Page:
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A classic comfort food, meatloaf is generally popular amongst home cooks for its simplicity and low maintenance — also reasons that it made it on this list. Meatloaf is typically made with ground meat and a mixture of seasonings like herbs, vegetables, or spices, bound with eggs or breadcrumbs, and then baked in a loaf pan. As to what goes in it or is served on top of it — think ketchup, glazes, cheese, tomato sauce — that's up to the cook. Check out this easy meatloaf recipe to get started.

Pesto

"It's not one thing but a category — that is, it's not just basil as the herb, but various green herbs like parsley or sage in various ratios," say Scarbrough and Weinstein. "Pesto can be tossed with pasta, used as a pizza sauce, rubbed on meat before grilling, or thinned with vinegar to use as a salad dressing. Plus, you can freeze it in ice cube trays, more at the ready whenever you want it."

Try this arugula-pesto recipe to start.

Roast Vegetables

An easy side dish to any winter roast or fish dish, roasted vegetables should be a staple in any cook’s kitchen. As Scarbrough and Weinstein explain, "They're tastier than steamed and the whole technique is basically the same for almost every veggie, asparagus to butternut squash — something we call 'the shove': cut or slice the veggie, put it in a roasting tray, oil it up, salt it, and shove it in a 400-degree oven." It really is as easy as that.

Basic Tomato Sauce

Whether it's used for traditional pastas or lasagnas, tomato sauce is a simple and basic recipe to know. Of course, there are endless variations, but we prefer this one from TDM’s editorial director, Colman Andrews. Try serving his basic tomato sauce with perfectly cooked noodles, steamed vegetables, or just dunk some hearty Italian bread in it.


30 Recipes You Should Know by the Age of 30

When you first start cooking it’s natural and tempting to work on the beautiful, complicated recipes you see in fancy cookbooks. What you soon discover, however, is that cooking has a lot of building blocks. Your favorite chicken tikka masala recipe, for instance, will benefit from you having previously made a simple dish of chicken thighs. So, let’s start with essentials!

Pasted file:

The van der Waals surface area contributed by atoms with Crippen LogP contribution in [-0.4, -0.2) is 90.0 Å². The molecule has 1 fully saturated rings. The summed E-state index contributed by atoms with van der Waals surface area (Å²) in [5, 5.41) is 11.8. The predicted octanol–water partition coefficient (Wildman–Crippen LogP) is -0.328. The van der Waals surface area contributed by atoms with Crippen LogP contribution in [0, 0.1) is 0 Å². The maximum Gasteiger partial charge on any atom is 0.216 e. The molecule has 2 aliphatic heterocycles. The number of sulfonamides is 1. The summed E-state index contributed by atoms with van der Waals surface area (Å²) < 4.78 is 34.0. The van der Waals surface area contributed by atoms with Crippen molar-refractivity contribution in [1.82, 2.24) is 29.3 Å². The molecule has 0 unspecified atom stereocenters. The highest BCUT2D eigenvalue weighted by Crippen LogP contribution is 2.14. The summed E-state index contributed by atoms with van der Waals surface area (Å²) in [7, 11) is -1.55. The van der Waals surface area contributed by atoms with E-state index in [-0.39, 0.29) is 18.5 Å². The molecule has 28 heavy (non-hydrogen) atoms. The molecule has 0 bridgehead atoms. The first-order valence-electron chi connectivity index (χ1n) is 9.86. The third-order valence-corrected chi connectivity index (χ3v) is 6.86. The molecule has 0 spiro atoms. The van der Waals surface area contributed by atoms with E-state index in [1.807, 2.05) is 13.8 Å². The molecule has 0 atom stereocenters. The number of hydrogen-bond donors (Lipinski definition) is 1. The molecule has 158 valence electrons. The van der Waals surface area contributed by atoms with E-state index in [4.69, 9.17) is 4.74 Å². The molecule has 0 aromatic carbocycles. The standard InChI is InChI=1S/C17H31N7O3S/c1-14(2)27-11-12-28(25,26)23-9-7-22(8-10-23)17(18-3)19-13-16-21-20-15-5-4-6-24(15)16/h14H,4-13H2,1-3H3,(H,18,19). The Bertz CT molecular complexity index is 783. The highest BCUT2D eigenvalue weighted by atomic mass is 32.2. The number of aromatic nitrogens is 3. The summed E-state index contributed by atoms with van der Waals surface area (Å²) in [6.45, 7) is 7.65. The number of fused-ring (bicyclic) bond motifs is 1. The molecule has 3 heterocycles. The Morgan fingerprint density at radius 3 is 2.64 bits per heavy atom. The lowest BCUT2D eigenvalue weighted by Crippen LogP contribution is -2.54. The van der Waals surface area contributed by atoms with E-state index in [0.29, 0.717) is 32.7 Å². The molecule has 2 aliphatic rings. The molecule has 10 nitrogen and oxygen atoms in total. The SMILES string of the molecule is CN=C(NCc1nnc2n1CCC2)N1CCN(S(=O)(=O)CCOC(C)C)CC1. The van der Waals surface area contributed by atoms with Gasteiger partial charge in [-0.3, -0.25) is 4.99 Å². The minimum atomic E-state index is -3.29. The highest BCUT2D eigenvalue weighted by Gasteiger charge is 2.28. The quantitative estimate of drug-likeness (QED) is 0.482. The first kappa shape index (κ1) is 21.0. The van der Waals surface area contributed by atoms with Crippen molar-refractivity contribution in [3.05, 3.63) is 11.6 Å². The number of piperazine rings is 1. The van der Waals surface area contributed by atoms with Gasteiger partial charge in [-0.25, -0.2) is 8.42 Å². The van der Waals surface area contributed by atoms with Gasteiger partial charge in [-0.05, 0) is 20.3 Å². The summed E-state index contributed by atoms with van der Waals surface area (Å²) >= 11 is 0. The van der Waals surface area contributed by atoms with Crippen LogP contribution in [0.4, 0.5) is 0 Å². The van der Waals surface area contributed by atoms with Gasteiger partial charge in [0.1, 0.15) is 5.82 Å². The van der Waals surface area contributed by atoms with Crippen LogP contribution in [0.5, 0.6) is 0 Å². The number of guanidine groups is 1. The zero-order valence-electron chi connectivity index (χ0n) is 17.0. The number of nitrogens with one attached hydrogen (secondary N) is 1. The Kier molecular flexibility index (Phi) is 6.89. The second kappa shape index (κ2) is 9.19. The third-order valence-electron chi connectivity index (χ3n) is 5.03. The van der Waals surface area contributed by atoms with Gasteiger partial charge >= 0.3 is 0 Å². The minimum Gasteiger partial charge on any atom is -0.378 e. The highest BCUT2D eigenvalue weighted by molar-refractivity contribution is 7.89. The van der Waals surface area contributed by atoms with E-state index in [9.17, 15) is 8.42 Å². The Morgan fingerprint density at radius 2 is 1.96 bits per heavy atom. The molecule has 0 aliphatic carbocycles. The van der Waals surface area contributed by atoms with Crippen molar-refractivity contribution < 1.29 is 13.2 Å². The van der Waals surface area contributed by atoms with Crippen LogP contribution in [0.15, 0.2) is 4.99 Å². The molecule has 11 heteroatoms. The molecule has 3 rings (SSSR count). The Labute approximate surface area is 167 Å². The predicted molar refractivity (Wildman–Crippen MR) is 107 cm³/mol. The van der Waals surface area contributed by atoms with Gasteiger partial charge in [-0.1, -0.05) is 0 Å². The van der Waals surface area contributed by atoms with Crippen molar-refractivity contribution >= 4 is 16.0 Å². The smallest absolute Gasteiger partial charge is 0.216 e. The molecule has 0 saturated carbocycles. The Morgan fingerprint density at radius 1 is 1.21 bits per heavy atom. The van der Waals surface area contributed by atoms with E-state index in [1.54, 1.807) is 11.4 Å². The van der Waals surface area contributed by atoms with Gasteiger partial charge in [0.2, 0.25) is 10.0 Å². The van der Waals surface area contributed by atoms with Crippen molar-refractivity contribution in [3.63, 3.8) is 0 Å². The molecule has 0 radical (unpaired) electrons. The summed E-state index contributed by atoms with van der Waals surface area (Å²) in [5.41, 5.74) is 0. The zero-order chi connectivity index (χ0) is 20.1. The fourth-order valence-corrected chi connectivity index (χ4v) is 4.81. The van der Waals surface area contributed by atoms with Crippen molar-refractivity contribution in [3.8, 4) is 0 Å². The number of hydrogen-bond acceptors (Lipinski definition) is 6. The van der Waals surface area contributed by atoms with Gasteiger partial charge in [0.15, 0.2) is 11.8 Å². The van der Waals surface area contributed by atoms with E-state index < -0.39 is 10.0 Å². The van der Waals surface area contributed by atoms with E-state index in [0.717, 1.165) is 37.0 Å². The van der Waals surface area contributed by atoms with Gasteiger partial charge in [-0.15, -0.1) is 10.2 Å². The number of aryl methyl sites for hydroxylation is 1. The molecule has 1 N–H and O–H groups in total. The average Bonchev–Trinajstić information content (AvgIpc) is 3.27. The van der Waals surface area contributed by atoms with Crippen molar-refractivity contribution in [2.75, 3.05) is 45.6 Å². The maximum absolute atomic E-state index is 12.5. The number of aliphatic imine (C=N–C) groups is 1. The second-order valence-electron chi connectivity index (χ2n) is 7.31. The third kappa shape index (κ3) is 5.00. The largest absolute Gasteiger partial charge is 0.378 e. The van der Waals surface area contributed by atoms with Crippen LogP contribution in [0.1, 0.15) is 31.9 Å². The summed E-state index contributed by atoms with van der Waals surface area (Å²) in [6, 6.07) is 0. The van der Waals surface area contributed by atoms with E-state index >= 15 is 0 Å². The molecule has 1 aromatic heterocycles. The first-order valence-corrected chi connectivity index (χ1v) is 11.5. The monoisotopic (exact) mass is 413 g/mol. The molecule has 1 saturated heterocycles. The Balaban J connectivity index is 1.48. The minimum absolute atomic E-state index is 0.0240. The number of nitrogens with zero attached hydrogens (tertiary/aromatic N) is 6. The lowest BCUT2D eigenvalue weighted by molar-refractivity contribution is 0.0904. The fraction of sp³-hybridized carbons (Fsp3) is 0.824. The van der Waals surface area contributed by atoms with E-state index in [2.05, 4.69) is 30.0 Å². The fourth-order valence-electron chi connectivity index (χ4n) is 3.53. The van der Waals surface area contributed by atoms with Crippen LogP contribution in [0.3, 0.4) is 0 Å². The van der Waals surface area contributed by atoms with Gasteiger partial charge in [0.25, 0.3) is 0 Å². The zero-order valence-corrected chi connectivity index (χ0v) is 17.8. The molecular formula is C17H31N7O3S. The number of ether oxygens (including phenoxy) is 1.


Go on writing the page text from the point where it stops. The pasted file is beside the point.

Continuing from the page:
Here’s what we think everyone should cook before they reach the age of 30. How many things have you made off this list?

What someone should cook before a certain age, obviously, has a lot to do with their diet. If you’re vegan, gluten-free, or have food allergies, your list of must-make recipes is going to look a little different than this list.

I personally have a few years until I’m 30, and I’ve only made 24 things off this list. Since I’ve gotten into cooking, I haven’t had access to a grill – so that leaves out the grilled burgers and steak. Will have to rectify that situation!


13 Recipes Everyone Should Know How to Cook by Age 30

OK, so we’re not teenagers anymore. Burnt toast and takeout pizza just won’t cut it now that we’re proper adults and expected to do proper adult things, like throwing dinner parties. Here’s the good news: we don’t need a fancy menu or the culinary skills of a Michelin star chef to cook our guests delicious food. Often, the best dishes are the simplest ones (and those Michelin star chefs would probably agree).

By the age of 30, we should all have some basic, fundamental recipes in our skill set &mdash for ourselves, our families and those last-minute dinner guests. The key is to start with recipes we love to eat, like a really great pasta dish, an exquisite chocolate cake or a stack of buttery pancakes. We’ll love them even more once we’ve made them ourselves. And once we’ve mastered those, well, the sky’s the limit.


The key to making good pizza at home? Store-bought dough. The next time you’re at your favorite pizza place (Dominos, Papa John’s and Little Caesar’s excluded), ask them if they will sell you a ball of dough. This should cost $1 – $2.50. Top simply with canned tomato sauce (“pizza” sauce not needed), low-moisture mozz, salt, pepper, dried oregano, a drizzle of evoo, and a sprinkle of Parmesan cheese.


21 Types of Pasta Every Carb-Loving, Comfort Food-Craving Noodlehead Should Know

Consider this your essential guide to all the different types of pasta noodles and pasta shapes you may come across.

Any pasta lover or Italian food fanatic knows that picking the right types of pasta can elevate your good pasta recipes into great pasta dishes. (There’s a reason that restaurants keep many different types of pasta in stock the perfect noodle exists for every sauce or dish.)